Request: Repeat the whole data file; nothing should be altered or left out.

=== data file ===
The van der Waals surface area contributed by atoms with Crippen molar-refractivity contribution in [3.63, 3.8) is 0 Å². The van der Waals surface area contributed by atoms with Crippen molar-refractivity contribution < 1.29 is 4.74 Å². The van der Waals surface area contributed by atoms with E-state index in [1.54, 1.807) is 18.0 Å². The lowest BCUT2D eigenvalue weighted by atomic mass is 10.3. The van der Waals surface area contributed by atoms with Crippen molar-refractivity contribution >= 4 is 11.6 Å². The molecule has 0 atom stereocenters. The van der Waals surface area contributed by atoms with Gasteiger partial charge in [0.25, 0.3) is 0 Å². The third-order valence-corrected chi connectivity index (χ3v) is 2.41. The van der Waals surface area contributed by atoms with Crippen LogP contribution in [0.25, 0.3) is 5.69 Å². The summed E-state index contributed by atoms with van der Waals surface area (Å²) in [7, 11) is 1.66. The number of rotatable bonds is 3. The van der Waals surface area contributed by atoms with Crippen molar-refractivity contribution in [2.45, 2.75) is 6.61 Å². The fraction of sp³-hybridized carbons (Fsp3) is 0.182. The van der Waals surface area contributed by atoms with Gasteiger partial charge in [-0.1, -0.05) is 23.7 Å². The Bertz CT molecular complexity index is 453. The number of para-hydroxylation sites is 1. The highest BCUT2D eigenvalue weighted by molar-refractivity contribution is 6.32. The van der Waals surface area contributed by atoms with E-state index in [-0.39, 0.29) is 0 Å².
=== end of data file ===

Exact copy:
The van der Waals surface area contributed by atoms with Crippen molar-refractivity contribution in [3.63, 3.8) is 0 Å². The van der Waals surface area contributed by atoms with Crippen molar-refractivity contribution < 1.29 is 4.74 Å². The van der Waals surface area contributed by atoms with E-state index in [1.54, 1.807) is 18.0 Å². The lowest BCUT2D eigenvalue weighted by atomic mass is 10.3. The van der Waals surface area contributed by atoms with Crippen molar-refractivity contribution >= 4 is 11.6 Å². The molecule has 0 atom stereocenters. The van der Waals surface area contributed by atoms with Gasteiger partial charge in [0.25, 0.3) is 0 Å². The third-order valence-corrected chi connectivity index (χ3v) is 2.41. The van der Waals surface area contributed by atoms with Crippen LogP contribution in [0.25, 0.3) is 5.69 Å². The summed E-state index contributed by atoms with van der Waals surface area (Å²) in [7, 11) is 1.66. The number of rotatable bonds is 3. The van der Waals surface area contributed by atoms with Crippen molar-refractivity contribution in [2.45, 2.75) is 6.61 Å². The fraction of sp³-hybridized carbons (Fsp3) is 0.182. The van der Waals surface area contributed by atoms with Gasteiger partial charge in [-0.1, -0.05) is 23.7 Å². The Bertz CT molecular complexity index is 453. The number of para-hydroxylation sites is 1. The highest BCUT2D eigenvalue weighted by molar-refractivity contribution is 6.32. The van der Waals surface area contributed by atoms with E-state index in [-0.39, 0.29) is 0 Å².